the odd couple
"When the Pharisees went outside, they immediately began to plot with the Herodians how they might destroy [Jesus]." —Mark 3:6
What on earth were the Pharisees doing working together with the Herodians? The Herodians were supporters of King Herod and his policies. When push came to shove, Herod was likely more concerned with currying the favor of Rome than of observing the laws and traditions of his Jewish roots. The Pharisees were a group of Jews committed to following the Jewish laws and dedicated to holiness. Jesus commented on the outstanding holiness of the Pharisees (Mt 5:20). The Herodians probably had compromised their Jewish faith and lifestyle; the Pharisees were known for their uncompromising devotion to God, and perhaps on occasion their opposition to Roman rule.
Two groups that might seem to have little in common found something to bring them together: their opposition to Jesus (Mk 3:6; see also Mt 22:15-16). Herod himself and Pontius Pilate, "who had previously been set against each other" (Lk 23:12), became friends once they had mocked and insulted Jesus.
Who do you think is the last person or group on earth that you would ever be associated with? Is there a group with a cause that makes you nauseous? If you "fall away from your sincere and complete devotion to Christ" (2 Cor 11:3), you might soon find yourself preferring to work with that group in opposing Jesus. This prefigures hell itself. Those in hell have chosen to spend eternity with hateful demons rather than be associated with Jesus.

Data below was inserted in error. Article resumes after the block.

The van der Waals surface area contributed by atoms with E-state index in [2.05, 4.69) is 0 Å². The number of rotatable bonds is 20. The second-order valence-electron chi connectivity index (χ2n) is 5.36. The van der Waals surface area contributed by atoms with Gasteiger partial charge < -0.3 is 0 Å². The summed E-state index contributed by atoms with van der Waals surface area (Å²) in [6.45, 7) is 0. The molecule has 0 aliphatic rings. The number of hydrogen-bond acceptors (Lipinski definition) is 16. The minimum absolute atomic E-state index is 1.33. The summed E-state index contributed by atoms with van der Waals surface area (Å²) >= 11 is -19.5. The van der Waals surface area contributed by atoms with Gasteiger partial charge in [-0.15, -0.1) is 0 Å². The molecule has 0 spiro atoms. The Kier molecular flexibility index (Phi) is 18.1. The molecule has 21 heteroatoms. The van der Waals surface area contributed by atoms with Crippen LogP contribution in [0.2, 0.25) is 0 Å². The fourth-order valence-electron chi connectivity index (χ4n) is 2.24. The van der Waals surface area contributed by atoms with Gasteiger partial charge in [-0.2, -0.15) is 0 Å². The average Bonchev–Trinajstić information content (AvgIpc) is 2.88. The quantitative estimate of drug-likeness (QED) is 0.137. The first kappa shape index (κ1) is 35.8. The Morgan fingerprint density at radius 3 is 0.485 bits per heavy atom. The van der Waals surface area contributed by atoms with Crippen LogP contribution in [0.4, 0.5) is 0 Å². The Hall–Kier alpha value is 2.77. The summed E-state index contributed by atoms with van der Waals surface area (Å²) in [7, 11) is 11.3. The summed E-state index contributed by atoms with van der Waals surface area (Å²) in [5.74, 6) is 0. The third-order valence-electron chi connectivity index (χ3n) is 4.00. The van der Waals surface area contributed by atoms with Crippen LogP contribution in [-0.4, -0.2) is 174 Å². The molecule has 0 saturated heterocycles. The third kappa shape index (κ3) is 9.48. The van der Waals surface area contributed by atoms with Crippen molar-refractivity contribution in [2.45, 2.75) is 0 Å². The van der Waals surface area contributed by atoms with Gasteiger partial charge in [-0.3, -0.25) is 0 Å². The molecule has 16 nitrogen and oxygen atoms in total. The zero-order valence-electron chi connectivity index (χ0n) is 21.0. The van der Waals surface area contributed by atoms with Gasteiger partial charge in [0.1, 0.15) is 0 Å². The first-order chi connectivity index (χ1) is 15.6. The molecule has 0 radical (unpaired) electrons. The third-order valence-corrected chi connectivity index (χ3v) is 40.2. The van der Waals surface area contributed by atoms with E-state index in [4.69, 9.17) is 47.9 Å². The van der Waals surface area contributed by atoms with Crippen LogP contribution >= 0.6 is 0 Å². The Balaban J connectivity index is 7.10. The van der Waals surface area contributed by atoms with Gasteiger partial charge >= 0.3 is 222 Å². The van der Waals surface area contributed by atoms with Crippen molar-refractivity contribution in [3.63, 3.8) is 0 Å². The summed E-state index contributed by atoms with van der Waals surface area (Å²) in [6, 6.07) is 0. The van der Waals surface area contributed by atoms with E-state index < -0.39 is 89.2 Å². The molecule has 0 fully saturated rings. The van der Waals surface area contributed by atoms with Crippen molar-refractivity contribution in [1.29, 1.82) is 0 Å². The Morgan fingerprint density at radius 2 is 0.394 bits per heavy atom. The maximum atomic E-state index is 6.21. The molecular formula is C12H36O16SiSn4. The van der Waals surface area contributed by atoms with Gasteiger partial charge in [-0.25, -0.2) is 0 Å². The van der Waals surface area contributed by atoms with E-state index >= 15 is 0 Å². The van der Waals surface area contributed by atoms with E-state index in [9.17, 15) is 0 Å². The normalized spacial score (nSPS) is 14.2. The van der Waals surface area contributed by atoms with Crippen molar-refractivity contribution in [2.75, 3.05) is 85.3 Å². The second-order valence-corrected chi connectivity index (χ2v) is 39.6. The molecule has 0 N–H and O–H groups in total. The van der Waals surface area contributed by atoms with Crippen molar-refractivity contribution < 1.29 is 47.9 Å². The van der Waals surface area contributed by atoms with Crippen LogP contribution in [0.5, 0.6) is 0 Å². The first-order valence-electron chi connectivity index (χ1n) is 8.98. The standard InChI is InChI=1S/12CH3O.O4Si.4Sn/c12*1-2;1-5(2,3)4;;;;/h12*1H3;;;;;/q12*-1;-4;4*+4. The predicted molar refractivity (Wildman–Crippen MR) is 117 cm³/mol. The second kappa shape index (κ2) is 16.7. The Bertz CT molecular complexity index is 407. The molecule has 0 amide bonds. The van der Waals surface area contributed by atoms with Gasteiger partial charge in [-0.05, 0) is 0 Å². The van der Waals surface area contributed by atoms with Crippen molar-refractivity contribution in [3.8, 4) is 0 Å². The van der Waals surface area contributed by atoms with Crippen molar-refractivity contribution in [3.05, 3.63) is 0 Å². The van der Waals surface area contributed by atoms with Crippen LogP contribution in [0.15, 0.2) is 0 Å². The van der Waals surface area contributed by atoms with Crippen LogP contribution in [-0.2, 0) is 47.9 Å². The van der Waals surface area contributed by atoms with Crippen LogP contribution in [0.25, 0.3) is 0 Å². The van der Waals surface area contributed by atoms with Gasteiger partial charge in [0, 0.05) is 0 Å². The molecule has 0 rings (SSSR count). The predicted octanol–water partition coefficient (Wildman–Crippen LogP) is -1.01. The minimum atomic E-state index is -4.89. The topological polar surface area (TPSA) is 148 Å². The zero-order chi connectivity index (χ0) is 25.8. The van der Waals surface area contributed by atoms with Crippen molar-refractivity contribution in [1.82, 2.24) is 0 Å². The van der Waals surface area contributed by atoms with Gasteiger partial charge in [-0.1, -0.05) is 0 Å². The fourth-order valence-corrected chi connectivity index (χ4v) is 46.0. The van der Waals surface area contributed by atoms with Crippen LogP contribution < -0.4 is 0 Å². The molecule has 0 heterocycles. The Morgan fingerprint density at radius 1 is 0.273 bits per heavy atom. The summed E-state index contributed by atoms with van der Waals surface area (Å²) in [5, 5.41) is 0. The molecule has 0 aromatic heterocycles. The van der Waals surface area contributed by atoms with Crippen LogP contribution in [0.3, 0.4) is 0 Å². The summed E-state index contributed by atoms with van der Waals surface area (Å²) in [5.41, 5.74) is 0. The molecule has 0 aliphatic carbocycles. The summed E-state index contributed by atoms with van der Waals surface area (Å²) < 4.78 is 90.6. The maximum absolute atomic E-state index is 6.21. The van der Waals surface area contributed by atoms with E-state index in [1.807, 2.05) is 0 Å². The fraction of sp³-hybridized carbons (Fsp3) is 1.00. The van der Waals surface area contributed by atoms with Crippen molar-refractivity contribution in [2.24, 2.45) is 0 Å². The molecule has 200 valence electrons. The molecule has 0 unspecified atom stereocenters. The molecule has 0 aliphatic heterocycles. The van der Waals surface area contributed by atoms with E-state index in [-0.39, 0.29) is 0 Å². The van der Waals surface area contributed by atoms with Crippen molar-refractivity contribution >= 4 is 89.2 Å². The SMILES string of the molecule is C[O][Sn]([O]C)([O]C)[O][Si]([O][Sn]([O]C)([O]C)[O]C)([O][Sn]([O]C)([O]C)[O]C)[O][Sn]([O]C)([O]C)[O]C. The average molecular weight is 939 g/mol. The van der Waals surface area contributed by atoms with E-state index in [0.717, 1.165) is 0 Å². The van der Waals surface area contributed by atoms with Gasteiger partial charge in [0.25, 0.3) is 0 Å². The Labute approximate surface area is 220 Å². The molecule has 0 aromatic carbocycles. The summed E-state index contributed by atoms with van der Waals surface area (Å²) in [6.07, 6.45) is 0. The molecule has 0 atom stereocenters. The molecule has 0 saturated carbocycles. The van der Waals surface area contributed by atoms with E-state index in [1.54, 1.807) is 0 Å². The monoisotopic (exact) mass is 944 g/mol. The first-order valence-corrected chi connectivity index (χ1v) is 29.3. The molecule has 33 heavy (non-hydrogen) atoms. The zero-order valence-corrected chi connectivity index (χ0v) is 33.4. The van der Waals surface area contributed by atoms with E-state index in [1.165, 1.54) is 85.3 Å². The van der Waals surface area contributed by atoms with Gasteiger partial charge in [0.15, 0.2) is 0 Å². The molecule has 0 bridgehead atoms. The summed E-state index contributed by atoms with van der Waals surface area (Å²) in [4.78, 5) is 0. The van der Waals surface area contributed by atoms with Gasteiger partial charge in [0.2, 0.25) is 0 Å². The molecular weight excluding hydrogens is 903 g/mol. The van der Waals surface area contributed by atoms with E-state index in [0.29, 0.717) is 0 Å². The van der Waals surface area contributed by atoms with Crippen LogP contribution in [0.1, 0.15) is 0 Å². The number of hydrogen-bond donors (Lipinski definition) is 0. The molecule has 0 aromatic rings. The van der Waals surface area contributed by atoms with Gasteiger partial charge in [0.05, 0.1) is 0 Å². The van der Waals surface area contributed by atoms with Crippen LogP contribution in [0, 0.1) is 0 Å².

"Be on your guard" (Mk 13:5). Choose Jesus daily.
Prayer: Father, keep me faithful to Your teaching and never let me be parted from You.
Promise: "His hand was perfectly restored." —Mk 3:5
Praise: Warren was so touched by the love and faith of the people attending his father's funeral that he began attending daily Mass and bringing others with him.
Reference: (This teaching was submitted by a member of our editorial team.)
Rescript: †Reverend Joseph R. Binzer, Vicar General of the Archdiocese of Cincinnati, May 28, 2010
The Nihil Obstat ("Permission to Publish") is a declaration that a book or pamphlet is considered to be free of doctrinal or moral error. It is not implied that those who have granted the Nihil Obstat agree with the contents, opinions, or statements expressed.